Cloud Financial Office: Setting the Enterprise up For Success
The FinOps Journey:
(EDITORIAL NOTE – Annotated in 2019 to show how this post fits into the FinOps cloud operating model.)
With the release of the FinOps cloud operating model, the Cloudability Cloud Financial Office became known as Cloudability FinOps Services. These services help you navigate your FinOps journey so you can maximize the use of our platform and industry best practices to reach your cloud goals. Our combination of strategic advice, practical guidance and deep technical expertise are all there to help you maximize the value of your cloud.
Visit this page to find out more about Cloudability FinOps Services.
Earlier this week we launched Cloud Financial Office – the first product offering to create tailored, strategic plans for large business organizations migrating to or getting up and running efficiently on the cloud. The vision for this program developed over the course of my career, and really came to life when I found that Cloudability shared the same big dreams for enterprise on the cloud.
Now that we’re live, I wanted to share the insights and experiences, the data and expertise that created Cloud Financial Office, and what we can do for the enterprise.
The Origin Story
I’ve always geeked out on the financial side of technology. In fact, my first foray into the world that Cloudability lives in came almost a decade ago when a client admitted they had no way of knowing if they were spending the right amount of money for the hardware tech support they were receiving. I was curious about how we could apply data and technology to solve their financial problem, and built a system that mapped a solution. I ended up saving that customer $1.3M on their support renewal.
I continued to develop this new money-saving service as I scaled my own knowledge about the enterprise and cloud technology and began to move away from managed service into the world of Software as a Service (Saas). All my customers used my service to different extents. The amount of storage, compute and network consumption for each varied on an hourly basis, but the revenue I collected from them remained constant every month. Not understanding the profit margin per customer was something I just could not abide – remember when I mentioned that I geek out on the financial side of technology? – and led me directly to the concept of unit economics on SaaS.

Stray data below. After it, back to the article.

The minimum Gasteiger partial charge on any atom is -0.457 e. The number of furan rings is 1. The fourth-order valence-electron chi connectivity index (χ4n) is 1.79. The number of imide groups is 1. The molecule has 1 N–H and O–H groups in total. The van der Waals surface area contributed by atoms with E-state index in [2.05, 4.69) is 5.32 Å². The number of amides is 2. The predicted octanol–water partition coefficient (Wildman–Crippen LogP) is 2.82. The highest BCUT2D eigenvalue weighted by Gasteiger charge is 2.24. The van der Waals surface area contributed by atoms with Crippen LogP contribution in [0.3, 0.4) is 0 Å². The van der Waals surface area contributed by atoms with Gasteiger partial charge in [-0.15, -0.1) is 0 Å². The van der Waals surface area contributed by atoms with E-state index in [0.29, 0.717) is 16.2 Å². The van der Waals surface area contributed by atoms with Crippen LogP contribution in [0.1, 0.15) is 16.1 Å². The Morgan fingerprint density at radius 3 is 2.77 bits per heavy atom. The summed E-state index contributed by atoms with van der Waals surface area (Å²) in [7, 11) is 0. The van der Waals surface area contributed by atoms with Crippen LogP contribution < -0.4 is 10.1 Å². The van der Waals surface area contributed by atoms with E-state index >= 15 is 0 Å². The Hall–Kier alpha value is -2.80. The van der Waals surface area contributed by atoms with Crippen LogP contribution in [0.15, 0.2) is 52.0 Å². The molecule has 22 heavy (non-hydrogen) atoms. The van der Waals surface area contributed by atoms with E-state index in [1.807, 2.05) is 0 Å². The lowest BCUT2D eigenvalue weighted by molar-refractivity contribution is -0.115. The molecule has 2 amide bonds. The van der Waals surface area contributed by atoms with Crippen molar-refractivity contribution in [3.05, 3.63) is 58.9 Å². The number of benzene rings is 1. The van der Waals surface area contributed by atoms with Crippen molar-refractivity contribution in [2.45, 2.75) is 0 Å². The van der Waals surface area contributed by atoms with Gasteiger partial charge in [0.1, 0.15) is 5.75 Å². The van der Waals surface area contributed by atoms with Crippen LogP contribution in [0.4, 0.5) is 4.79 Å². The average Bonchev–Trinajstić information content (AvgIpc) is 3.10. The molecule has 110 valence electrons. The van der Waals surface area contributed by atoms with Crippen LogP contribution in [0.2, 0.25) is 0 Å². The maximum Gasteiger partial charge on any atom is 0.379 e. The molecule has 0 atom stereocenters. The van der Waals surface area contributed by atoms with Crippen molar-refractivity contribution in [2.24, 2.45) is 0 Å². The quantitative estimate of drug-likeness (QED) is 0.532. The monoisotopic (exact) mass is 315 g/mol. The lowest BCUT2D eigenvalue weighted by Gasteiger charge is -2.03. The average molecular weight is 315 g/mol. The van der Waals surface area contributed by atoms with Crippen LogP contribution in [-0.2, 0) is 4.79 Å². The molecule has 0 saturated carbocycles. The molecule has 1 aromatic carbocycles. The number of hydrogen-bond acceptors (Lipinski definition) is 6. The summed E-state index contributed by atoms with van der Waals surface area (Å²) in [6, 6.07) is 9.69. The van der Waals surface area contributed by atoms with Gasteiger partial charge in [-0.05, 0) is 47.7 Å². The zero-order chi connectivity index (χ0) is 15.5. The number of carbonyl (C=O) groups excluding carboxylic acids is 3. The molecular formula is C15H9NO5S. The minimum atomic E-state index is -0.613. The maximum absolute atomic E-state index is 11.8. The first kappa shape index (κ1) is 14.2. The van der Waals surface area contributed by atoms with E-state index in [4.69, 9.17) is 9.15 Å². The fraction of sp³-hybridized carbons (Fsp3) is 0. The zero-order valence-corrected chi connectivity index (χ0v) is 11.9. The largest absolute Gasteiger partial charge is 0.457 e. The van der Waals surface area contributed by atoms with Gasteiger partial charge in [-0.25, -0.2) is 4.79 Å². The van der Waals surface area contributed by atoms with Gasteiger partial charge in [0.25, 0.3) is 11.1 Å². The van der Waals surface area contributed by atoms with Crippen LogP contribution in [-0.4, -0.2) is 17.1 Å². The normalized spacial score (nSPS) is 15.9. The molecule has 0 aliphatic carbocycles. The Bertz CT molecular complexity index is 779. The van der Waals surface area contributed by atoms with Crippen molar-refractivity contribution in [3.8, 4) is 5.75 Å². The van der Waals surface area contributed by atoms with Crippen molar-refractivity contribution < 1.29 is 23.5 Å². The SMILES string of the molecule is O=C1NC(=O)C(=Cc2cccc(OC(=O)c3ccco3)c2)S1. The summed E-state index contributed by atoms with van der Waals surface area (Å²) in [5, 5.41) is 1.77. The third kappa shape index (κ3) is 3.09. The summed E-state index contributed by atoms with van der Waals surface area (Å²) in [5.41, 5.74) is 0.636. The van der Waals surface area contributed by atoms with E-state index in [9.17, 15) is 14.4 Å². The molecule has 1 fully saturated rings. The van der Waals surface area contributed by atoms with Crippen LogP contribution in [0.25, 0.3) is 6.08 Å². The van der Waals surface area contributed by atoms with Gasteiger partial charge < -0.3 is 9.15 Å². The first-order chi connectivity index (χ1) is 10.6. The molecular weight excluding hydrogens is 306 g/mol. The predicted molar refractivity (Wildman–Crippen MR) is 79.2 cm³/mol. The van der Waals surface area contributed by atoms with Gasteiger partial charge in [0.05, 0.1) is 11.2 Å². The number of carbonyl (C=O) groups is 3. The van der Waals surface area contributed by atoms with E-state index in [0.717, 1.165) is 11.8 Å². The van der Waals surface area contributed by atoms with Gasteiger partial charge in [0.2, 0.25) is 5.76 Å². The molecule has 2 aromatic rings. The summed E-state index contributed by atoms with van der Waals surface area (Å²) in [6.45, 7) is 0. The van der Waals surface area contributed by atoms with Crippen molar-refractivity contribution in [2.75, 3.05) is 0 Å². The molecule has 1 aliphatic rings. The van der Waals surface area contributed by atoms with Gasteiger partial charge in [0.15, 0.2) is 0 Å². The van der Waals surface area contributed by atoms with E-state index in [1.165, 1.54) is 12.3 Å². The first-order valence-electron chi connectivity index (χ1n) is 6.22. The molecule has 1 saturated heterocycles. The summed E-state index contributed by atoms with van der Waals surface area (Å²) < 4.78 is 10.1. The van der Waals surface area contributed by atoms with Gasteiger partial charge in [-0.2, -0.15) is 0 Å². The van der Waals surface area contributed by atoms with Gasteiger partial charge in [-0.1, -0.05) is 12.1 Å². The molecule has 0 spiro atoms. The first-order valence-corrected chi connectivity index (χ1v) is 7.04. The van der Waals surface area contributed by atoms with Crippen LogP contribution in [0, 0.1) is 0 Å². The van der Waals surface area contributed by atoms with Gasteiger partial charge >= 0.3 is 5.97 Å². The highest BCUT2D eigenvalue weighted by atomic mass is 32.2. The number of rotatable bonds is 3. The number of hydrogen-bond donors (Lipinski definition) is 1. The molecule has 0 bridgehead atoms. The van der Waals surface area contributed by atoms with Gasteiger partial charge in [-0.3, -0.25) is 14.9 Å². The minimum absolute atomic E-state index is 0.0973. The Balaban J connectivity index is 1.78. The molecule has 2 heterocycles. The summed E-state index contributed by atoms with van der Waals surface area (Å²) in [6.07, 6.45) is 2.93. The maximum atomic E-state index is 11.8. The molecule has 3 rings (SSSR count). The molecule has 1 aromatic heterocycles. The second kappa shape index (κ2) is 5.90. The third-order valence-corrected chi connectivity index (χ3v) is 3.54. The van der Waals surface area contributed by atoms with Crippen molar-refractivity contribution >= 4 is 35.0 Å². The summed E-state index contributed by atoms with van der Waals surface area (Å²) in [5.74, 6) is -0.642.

AWS had a way for me to track all my costs down to a minute detail. I could build a platform that securely provided our customers a service while distinctly tracking cost of goods sold. We could build cohorts of customers’ spend to determine how their behavior or use case impacted our costs to provide the service. The more I dug into the data, the better decisions I was able to make for both my business and my clients. This was exciting, and undeniable evidence of the flexibility and control the cloud gave us. It was the business impact, not the technology, that led me to sales at AWS. I spent two years there helping large enterprises understand how those benefits could make a difference for their business.
Change is Hard – It’s Harder in the Enterprise
Moving enterprise companies to the cloud is no small feat. I worked with teams who faced challenges in understanding what actions they could take, when they should take them, how they funded them and measuring if the action had the intended result. Teams were tasked with proving that money saving actions they were taking had an impact when there was also a rapid organic growth of overall spend. The dissonance between the initial investment and “the Cloud Promised Land” led to some mistakes, missteps and awkward or frustrating conversations between teams and their executives.
From sales, I joined a team of people working to solve these specific problems. I spent another year and a half talking to customers who without fail could boil their concerns down to three things: business case, financial modeling and readiness.